As American families prepare to spend an estimated $14 billion this Father’s Day, family businesses are stocking up on those special gifts dads everywhere will cherish. However, consumers and businesses are not the only ones gearing up for the holiday – criminals across the world continue to target Americans, especially during large spending holidays, in large part due to our substandard credit card security.
It has been more than eight months since the Oct. 1 “liability shift” which promised to be a landmark date finally moving America’s credit card security into a new era. Family owned small businesses across the country have spent the last year or more investing in new software and hardware in order to be able to accept new EMV credit cards with embedded computer chips. These upgrades are expensive, time consuming, and complex, so it’s been especially difficult for family businesses that often operate on very thin margins. Regardless of these obstacles, many completed the upgrades and made the necessary investments as at least over a million merchant locations are now chip-enabled.
Unfortunately, despite the investment made by countless small businesses across the country, our credit cards still remain vulnerable to fraud. The reason being, banks and card issuers chose to issue chip and signature cards as opposed to the more secure chip and PIN cards used by the rest of the developed world. Many European countries have been using chip and PIN cards for years now and have all seen significant declines in credit card fraud.
While banks and card issuers were right to do away with the half-century old magnetic stripe cards in favor of chip-embedded cards, the decision to continue relying on our easily forged signatures as a method to verify purchases means our credit card transactions are still unnecessarily insecure.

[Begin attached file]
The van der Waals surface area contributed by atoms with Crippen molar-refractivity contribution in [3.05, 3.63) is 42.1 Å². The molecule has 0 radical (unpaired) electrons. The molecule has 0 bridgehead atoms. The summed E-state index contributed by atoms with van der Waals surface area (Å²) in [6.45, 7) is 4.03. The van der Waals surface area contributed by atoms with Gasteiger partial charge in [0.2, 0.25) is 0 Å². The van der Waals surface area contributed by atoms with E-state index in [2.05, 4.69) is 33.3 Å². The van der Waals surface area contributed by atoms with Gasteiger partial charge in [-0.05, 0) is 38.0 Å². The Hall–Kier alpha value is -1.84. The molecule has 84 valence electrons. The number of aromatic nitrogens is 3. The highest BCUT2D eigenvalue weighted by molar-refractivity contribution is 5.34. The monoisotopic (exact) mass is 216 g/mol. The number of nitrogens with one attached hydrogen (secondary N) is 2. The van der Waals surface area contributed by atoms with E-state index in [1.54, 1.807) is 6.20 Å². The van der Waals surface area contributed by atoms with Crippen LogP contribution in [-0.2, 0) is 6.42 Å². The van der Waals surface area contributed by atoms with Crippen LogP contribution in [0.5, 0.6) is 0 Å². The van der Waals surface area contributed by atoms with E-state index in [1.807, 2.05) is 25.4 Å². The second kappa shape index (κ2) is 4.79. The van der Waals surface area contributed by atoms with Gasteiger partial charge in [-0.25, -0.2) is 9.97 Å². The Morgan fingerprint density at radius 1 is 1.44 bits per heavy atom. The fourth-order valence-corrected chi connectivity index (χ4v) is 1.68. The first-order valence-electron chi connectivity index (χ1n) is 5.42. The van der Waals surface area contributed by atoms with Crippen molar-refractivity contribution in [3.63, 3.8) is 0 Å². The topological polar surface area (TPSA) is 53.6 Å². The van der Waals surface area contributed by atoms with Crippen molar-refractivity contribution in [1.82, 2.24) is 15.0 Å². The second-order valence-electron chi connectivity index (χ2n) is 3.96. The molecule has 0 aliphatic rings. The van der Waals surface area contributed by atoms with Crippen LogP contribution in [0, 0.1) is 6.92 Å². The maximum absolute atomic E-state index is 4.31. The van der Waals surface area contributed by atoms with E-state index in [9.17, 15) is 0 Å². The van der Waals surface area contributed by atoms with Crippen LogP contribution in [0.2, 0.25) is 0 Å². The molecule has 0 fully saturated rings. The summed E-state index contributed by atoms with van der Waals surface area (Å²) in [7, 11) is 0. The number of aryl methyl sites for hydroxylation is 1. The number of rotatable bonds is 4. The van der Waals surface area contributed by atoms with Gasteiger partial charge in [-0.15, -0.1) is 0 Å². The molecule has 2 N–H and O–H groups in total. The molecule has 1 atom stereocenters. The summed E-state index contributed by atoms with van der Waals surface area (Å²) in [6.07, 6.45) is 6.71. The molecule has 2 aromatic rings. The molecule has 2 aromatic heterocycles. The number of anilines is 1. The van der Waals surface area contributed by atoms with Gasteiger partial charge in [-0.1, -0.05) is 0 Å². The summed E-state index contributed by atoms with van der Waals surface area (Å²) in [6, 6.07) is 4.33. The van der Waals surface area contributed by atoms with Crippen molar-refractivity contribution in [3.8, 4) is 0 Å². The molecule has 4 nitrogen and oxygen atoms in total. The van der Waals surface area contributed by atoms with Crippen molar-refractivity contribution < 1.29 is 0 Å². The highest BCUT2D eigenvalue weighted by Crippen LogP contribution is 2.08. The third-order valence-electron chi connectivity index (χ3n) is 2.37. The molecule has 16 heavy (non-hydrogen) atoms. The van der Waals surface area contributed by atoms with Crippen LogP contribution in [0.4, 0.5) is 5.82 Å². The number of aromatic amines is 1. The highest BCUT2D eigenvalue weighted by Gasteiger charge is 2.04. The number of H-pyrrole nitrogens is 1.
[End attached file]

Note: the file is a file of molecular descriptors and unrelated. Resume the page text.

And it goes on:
Chip and PIN cards, on the other hand, are similarly embedded with chips but require a unique numeric code to be entered upon each point-of-sale transaction, eliminating the possibility of a thief forging a signature. This two-factor security system addresses counterfeit card fraud, lost/stolen fraud and online fraud – which accounts for 96 percent of fraud in the US.
Regardless of the clear advantages of the chip and PIN, banks and card issuers have been unwilling to budge. Instead, they provide numerous excuses as to why they have chosen to forgo PINs. Their claims range from consumers can’t remember another PIN – although Americans seem to do just fine remembering all sorts of number passcodes every day– to PINs are static numbers that can’t be changed – although a PIN number can be easily changed with a simple phone call to your bank.
While chip and PIN cards will not stop all forms of credit card fraud, they are a proven and easily adoptable technology that could be implemented to better fight common forms of credit card fraud. So as we head into another busy shopping weekend, it’s all the more confounding as to why the banks and credit card issuers still refuse to use all the means at their disposal to protect American shoppers and the businesses they’ll visit.
Palmer Schoening is chairman of the Family Business Coalition in Washington.